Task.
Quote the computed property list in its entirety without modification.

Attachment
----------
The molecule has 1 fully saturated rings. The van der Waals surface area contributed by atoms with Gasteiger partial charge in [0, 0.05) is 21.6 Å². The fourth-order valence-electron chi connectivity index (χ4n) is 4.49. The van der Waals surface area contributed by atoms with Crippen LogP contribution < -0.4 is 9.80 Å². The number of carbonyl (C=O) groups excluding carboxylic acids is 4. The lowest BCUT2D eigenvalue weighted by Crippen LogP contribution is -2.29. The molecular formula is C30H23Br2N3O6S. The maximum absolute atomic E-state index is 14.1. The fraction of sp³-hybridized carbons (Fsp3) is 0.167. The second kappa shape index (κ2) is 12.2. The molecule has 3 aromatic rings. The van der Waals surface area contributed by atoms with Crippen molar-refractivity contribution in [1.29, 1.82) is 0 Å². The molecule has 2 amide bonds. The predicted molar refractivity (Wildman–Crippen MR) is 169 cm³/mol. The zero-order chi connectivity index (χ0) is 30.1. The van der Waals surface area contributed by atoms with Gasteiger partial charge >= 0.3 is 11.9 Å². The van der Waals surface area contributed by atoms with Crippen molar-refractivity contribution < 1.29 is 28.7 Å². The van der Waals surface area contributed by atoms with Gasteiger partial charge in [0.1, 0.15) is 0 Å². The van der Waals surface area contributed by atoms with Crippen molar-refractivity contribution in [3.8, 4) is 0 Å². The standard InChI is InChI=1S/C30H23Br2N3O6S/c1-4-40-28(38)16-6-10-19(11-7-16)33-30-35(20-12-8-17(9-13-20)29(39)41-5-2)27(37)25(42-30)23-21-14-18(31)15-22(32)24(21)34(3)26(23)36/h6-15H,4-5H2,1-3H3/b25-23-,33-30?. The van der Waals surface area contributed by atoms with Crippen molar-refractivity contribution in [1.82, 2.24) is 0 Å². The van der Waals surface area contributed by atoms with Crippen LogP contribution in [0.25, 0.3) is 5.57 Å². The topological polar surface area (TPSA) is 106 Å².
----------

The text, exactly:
The molecule has 1 fully saturated rings. The van der Waals surface area contributed by atoms with Gasteiger partial charge in [0, 0.05) is 21.6 Å². The fourth-order valence-electron chi connectivity index (χ4n) is 4.49. The van der Waals surface area contributed by atoms with Crippen LogP contribution < -0.4 is 9.80 Å². The number of carbonyl (C=O) groups excluding carboxylic acids is 4. The lowest BCUT2D eigenvalue weighted by Crippen LogP contribution is -2.29. The molecular formula is C30H23Br2N3O6S. The maximum absolute atomic E-state index is 14.1. The fraction of sp³-hybridized carbons (Fsp3) is 0.167. The second kappa shape index (κ2) is 12.2. The molecule has 3 aromatic rings. The van der Waals surface area contributed by atoms with Crippen molar-refractivity contribution in [1.29, 1.82) is 0 Å². The molecule has 2 amide bonds. The predicted molar refractivity (Wildman–Crippen MR) is 169 cm³/mol. The zero-order chi connectivity index (χ0) is 30.1. The van der Waals surface area contributed by atoms with Gasteiger partial charge >= 0.3 is 11.9 Å². The van der Waals surface area contributed by atoms with Crippen molar-refractivity contribution < 1.29 is 28.7 Å². The van der Waals surface area contributed by atoms with Gasteiger partial charge in [0.1, 0.15) is 0 Å². The van der Waals surface area contributed by atoms with Crippen molar-refractivity contribution in [3.8, 4) is 0 Å². The standard InChI is InChI=1S/C30H23Br2N3O6S/c1-4-40-28(38)16-6-10-19(11-7-16)33-30-35(20-12-8-17(9-13-20)29(39)41-5-2)27(37)25(42-30)23-21-14-18(31)15-22(32)24(21)34(3)26(23)36/h6-15H,4-5H2,1-3H3/b25-23-,33-30?. The van der Waals surface area contributed by atoms with Crippen molar-refractivity contribution in [1.82, 2.24) is 0 Å². The van der Waals surface area contributed by atoms with Crippen LogP contribution in [0.25, 0.3) is 5.57 Å². The topological polar surface area (TPSA) is 106 Å².